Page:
The recent Gold (practice) Duke of Edinburgh expedition was eagerly anticipated by all participants, including myself. The route was planned and the challenging terrain was certainly going to make it harder than any expedition any of us had undertaken before, not just physically but navigationally to. We spent the first night at a relatively popular wild camp site before packing up and tackling the route the day after. Atop the mountainous hill-climb the weather deteriorated and was a medley of bright sunshine, torrential rain and disorientating fog. Nevertheless we followed the ridge, had lunch, and were descending the far side of the peak, across several brooks which were swollen with the recent downpours. Eventually we made it to the campsite via a network of minor roads and navigational de-tours, ensuring we took the scenic route! Arriving later than expected we were all glad to pitch camp and rest up for the oncoming final day.
Next morning was dewy but the weather looked promising enough, we had added the walk from the campsite to the start point on to the route, but had removed a later section so we walked the same distance, but without the need to drive to the start point. Progress was slower than expected which was demoralising for the entire group. Roughly a third of the way through the route passed though an area of marshland, which as we discovered upon entering, was also swollen with the rainwater from the day before. Progress was slow going, and the water was putrid presenting a health risk to those with open sores on their feet from blisters. Unfortunately this proved the final straw for the team, as we promptly made our way to the nearest road, whereupon we abandoned the expedition and returned to squadron headquarters for a debriefing.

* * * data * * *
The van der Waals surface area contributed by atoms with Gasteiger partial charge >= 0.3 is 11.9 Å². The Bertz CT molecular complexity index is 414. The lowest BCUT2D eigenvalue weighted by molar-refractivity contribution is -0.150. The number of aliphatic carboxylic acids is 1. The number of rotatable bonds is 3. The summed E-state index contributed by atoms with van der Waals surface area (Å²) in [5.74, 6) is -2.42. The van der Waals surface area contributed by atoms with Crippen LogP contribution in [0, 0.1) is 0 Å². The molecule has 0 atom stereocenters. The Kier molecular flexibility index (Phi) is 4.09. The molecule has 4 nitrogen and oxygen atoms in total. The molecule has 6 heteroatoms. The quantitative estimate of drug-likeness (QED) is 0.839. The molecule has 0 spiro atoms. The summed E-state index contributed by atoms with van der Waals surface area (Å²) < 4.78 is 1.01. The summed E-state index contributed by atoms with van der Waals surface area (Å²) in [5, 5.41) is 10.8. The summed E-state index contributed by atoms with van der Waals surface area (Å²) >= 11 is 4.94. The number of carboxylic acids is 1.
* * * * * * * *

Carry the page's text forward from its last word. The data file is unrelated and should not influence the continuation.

Despite our expedition being a ‘Failure’ it was worth its weight in experience which will allow a more realistic route to be produced for our next attempt. In the mean time, all team members will continue to walk in such terrain to gain confidence and experience to ensure success next time, as ultimately it was our own inexperience which was our downfall.